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Letter from Paris: September 28, 2022 News Digest

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There’s a soaring new landmark on the Parisian skyline. Towering over the Périphérique ring road in the eastern part of the city, the pair of buildings are known as the Tours Duo, designed by the acclaimed Ateliers Jean Nouvel with a dramatic incline in order to make a statement. As described by Dezeen, “Nouvel angled the skyscrapers so that they would be more visible from the River Seine, the Périphérique and several of the city’s landmarks…. ‘Eastern Paris is slowly coming into focus, building up and taking form, completing and modifying an unfinished context,’ said Jean Nouvel. ‘This project is about building its summit, its culminating point for the beginning of the century. It is also about creating a character, a singularity that is in relation with the reality of the site, that reveals its particular beauty, that relies on it to invent and strengthen the attractiveness of the place.’” Inside the Tours Duo are 97,000 square meters of office space and a hotel designed by Philippe Starck.

Speaking of skyscrapers, the French Spiderman is back. Alain Robert, a famous free climber who is sometimes arrested after his illegal feats, recently scaled the 48-storey Total Tower in La Defense. (The skyscraper rises 179 meters above the business district to the west of Paris.) Dressed in red, Robert made the climb not just to raise awareness for climate action, but also because of a personal goal he had set for himself when he reached 60 years of age. As quoted in The Guardian: “ ‘I want to send people the message that being 60 is nothing. You can still do sport, be active, do fabulous things,’ said Robert, whose 60th birthday was last month. ‘I promised myself several years ago that when I reached 60, I would climb that tower again because 60 symbolizes retirement age in France and I thought that was a nice touch.’” Since he began climbing in 1975, Robert has scaled more than 150 buildings including Dubai’s Burj Khalifa, the tallest in the world. “He climbs without a harness, using only his bare hands, a pair of climbing shoes, and a bag of powdered chalk to wipe off the sweat.

Planning a trip to Paris soon? Air France has announced a slew of new flights out of its Paris Charles de Gaulle (CDG) hub, including a daily direct flight to Newark (EWR) starting on December 12th after a years-long hiatus. As reported by Simple Flying, “Air France is gearing up for a busy winter, with its schedule for the coming season representing activity levels close to those seen before the coronavirus pandemic… Air France plans to operate its highest-ever volume of North-American bound flights over the coming months.” Other new winter destinations include Innsbruck, Austria and Tromsø, Norway.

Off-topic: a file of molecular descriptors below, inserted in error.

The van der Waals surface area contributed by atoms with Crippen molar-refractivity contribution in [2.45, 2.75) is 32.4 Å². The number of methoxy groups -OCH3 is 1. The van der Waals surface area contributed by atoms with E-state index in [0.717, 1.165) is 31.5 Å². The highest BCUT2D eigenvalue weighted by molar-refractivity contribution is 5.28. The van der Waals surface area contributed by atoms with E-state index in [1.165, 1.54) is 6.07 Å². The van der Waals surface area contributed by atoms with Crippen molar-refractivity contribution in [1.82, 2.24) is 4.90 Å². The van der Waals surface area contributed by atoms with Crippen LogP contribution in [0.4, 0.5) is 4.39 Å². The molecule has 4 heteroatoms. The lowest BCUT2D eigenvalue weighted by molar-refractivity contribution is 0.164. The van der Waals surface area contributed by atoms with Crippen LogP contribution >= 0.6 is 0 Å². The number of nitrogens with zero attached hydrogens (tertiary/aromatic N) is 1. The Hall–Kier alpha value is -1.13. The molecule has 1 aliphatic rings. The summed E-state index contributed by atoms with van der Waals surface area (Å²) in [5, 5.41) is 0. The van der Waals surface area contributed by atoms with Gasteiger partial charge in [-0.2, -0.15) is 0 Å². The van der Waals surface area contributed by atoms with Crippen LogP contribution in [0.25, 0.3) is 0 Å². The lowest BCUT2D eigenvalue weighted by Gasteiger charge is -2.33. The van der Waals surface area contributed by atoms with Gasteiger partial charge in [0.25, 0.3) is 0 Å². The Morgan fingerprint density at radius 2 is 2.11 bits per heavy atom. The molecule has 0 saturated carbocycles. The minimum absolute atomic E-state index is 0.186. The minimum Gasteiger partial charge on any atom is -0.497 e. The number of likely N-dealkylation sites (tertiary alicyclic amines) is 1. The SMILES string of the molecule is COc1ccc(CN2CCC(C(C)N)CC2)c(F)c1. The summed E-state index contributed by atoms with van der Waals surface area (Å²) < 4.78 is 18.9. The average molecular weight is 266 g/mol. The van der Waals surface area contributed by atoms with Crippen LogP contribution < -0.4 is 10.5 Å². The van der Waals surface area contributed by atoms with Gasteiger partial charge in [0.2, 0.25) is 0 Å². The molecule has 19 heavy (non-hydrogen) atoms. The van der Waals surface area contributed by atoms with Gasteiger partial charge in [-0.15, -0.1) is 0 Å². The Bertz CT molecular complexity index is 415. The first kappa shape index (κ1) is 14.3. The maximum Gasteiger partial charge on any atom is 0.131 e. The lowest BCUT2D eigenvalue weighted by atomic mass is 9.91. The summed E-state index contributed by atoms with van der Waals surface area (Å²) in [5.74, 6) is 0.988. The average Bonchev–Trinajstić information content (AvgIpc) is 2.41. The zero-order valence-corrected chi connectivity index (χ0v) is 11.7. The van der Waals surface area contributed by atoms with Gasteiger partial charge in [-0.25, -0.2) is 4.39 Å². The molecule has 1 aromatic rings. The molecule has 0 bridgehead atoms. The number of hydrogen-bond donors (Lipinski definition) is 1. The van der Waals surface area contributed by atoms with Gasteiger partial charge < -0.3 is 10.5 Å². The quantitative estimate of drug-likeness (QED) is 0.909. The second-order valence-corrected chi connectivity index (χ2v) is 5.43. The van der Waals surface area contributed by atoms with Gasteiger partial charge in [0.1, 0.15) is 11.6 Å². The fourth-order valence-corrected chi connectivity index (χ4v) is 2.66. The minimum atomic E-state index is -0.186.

Have you heard of internet food delivery services like Getir, Gorillas and Flink? Popularized during the pandemic, these companies promise to delivery groceries to your Parisian doorstep in less than 10 minutes. However, this quick commerce isn’t universally adored. Some view it as a nuisance — the delivery scooters causing all kinds of noise and commotion — and a threat to local commerce and public space. Now the government is clamping down on the so-called “dark stores,” or depots from where these delivery services operate. As reported by the BBC, “Faced by growing protests from local people as well as city authorities, President Emmanuel Macron’s government has decreed that the stores be classified as warehouses, rather than as shops – meaning that in Paris and other cities most will probably be forced to close.”

Speaking of Internet deliveries: France has just set a minimum book delivery fee to help booksellers compete with Amazon. The €3 charge will only apply to orders under €35. As described by The Guardian, “France is seeking to stop what ministers have called “distorted competition” against independent bookshops from online firms who deliver books for a charge of as little as €0.01. Legislation was passed at the end of last year to close the legal loophole.” In the crusade against big tech giants, says The Verge, “it’s the latest measure by the French government to balance competition in the book sector and follows a decades-long tradition of protectionist laws.”

Whether you love it or hate it, the Netflix hit “Emily in Paris” can’t help but create buzz. The latest? A teaser trailer for Season 3 has been released with a date announcement for December 21. Meanwhile Lucas Bravo, who plays the “hot chef,” has roles in two upcoming films: Ticket to Paradise, starring George Clooney and Julia Roberts, and Mrs. Harris Goes to Paris, which The Guardian describes as “a determinedly old-fashioned, feelgood film set in the 1950s and starring Lesley Manville as a newly widowed cleaner who longs to own a couture dress.”

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